It was one year ago yesterday that I boarded my plane to the UK, a country of Shakespeare, Churchill, The Beatles, Sean Connery, Harry Potter, David Beckham’s right foot, David Beckham’s left foot come to that…
I had it all figured out. My flight was at 8.00 in the morning, leaving me plenty of time to fight my way through the swamps of the underground system, drop my two heavy suitcases at my landlady’s, then happily commute my way to the uni where we were going to have a year opening tea-party (yes, darlings, it’s not a meeting, it’s an effing tea party, because THIS IS ENGLAND!) and then I’d happily commute back home and be drunk on the happy reunion with my beloved Albion. As if…
The plane was five (maybe even six) hours late and as the first step on a big adventure, it was a quite discouraging experience. I considered the delay a bad omen and seriously considered breaking out from the airport, running home and never looking in the direction of the United Kingdom again… but I persisted. Mostly because I had already cashed out half of the tuition fee and the plane ticket… also because I really wanted to go. Thanks to the joys of social media, I found out that one of my ex-university classmates was also at the airport so I went out to have a coffee with him (Cross my heart and hope to die, if I ever buy coffee in an airport, daylight robbery at best) It was very nice to see a familiar face though and it was good to catch up. Also, it helped to pass the time.
I usually use cheap flights but this time I booked with British Airways because a) I just didn’t feel like taking the coach from Luton or Stanstead with all the baggage and b) because I thought going with a big airline guarantees safety, happiness and carefree travel. Yeah, sure. Worst thing was that when we finally boarded at 14.00ish they told us that well they only have breakfast packages because of the delay so I was not only desperate but hungry… and believe me that’s not a good combination. 🙁
After a long and jaded flight, I scrambled off the plane at Heathrow. My arrival was not my intended victory march, nobody waited for so I caplattam lonely in the ring of kissing couples and happily reunited families. It was nothing like Love Actually. I had to replan my itinerary I didn’t have time to go to Morden, I had to go straight to Roehampton. I was a TFL rookie back then and didn’t know that I could easily take one metro line to Hammersmith and then bus 72 to drop me off right at the gate of the uni. Nope. Fanni does it the hard way. I took the Piccadily line, changed to the District line (which is the slowest line in the whole network…) managed to get off at the wrong stop so I climbed back on and then changed again to get to Richmond, finally I took the bus. Somewhat slyly I wore a miniskirt that day, hoping that it will enhance people’s (men’s) willigness to help. It worked quite alright. There was one very enthusiastic guy who took my 6 kg heavy hand luggage and ran down with it on the stairs while leaving me to drag down my 25 kg other suitcase. It’s the intention that counts.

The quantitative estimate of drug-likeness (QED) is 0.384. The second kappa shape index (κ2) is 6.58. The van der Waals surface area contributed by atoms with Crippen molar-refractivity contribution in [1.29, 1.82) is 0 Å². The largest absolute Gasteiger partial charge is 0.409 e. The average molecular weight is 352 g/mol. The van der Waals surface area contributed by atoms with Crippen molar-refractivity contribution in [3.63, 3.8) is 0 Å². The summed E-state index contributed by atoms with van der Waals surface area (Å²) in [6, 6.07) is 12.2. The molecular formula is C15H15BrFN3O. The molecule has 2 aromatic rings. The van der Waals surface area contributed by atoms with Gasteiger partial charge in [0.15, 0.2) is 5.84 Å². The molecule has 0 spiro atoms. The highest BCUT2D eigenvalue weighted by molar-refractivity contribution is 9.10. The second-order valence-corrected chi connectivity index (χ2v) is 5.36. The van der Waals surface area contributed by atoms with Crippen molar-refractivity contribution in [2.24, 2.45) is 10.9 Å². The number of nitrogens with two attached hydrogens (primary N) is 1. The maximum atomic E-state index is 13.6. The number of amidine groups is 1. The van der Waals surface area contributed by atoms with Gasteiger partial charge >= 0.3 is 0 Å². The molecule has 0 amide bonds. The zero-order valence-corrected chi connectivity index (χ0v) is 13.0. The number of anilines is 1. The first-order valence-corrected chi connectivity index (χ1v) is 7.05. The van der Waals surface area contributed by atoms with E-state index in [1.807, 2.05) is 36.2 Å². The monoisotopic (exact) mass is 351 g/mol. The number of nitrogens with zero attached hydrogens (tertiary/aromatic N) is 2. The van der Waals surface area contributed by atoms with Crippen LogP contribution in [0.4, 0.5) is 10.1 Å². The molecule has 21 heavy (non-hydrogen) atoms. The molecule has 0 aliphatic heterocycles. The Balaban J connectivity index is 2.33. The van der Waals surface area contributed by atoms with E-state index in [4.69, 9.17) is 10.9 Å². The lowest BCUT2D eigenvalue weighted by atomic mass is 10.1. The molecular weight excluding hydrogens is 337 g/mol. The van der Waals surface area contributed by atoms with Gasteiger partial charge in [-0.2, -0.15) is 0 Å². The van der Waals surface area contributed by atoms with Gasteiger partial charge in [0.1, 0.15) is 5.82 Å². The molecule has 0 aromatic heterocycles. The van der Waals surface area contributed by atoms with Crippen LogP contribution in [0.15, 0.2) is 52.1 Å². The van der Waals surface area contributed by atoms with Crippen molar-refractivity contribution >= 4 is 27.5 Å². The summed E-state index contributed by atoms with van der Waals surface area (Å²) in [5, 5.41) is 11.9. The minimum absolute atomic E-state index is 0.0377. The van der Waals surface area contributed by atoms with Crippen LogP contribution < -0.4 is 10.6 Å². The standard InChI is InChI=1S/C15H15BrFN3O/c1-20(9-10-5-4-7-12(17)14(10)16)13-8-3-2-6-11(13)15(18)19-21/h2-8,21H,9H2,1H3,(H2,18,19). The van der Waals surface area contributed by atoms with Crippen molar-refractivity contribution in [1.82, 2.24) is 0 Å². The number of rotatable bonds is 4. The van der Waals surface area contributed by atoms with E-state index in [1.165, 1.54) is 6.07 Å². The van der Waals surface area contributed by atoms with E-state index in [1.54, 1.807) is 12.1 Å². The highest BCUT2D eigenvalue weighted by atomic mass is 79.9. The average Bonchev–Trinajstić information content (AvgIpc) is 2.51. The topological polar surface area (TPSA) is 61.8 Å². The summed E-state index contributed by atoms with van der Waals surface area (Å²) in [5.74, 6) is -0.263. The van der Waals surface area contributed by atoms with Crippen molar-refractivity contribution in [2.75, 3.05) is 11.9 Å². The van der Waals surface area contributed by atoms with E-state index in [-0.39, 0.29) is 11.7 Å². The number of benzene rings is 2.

Ever since I had returned from London in 2013 I wanted to go back. I cried when I saw its landmarks in TV shows. It was quite pathetic. Have you ever broken up with someone while still in love with them? Leaving London after the Erasmus semester felt exactly like that. It left a splinter in me, something that itched and couldn’t be removed. Yet, I resisted. I found a decent job at a multinational company, I had a decent salary and a decent grey cubicle where I spent my uniform days. To my doom, the office was next to a campus (Natural Sciences + IT, not my cup of Earl Grey but still… ) seeing all the happy students frolicking around happily made me more and more frustrated with my life. “F**k this sh**”, I said one especially slimy day in February, “I’m going back”. And so I did. I needed to take a leap of faith becasue I knew if I didn’t do it now I never would and there is nothing more bitter than regret and hindsight. The final push was maybe when I was sitting in front of the children’s lit bookshelf in the library and tears welled up in my eyes. I felt like: yes this is what I have to do in life, nothing else gives me this feeling.
It wasn’t this easy though. There was some disturbance in the force when I tried to communicate with the uni’s admittance office and to a simple (but important) yes- no question, I had at least four different answers. Also, going back to uni meant that I blew all my life’s savings and even my dowry (yeah, sorry fortune-hunters :D) on my education. It’s not an easy decision to make, believe me.
But there I was in London, the city of many faces and my eternal college crush. I’m a girl who likes challenges, and challenges I had. I had financial reserves for circa 2 months of London life so I really had to find a decently paying student job. I had some issues with the accommodation as well, I wanted to go back to my former landlady who is supernice but both of her rooms were taken. I was heart-broken because being in London is not the same without staying at Sally’s, I felt like my London-magic was breaking down. Thanks to my ardent prayers and cupcake sacrifices to the guardian angel of students & writers, I was taken in by another charming lady until my old room became free in December.
So many adventures and it was only the first day. It ended with me dragging my suitcases to campus, where the nice security guard let me leave my big suitcase in his hut and I ran off to the tea party. As I entered the room and felt the air of academics, books and potential new friends I knew I had arrived.
“But I don’t want to go among mad people,” Alice remarked.
“Oh, you can’t help that,” said the Cat: “we’re all mad here. I’m mad. You’re mad.”
“How do you know I’m mad?” said Alice.
“You must be,” said the Cat, “or you wouldn’t have come here.”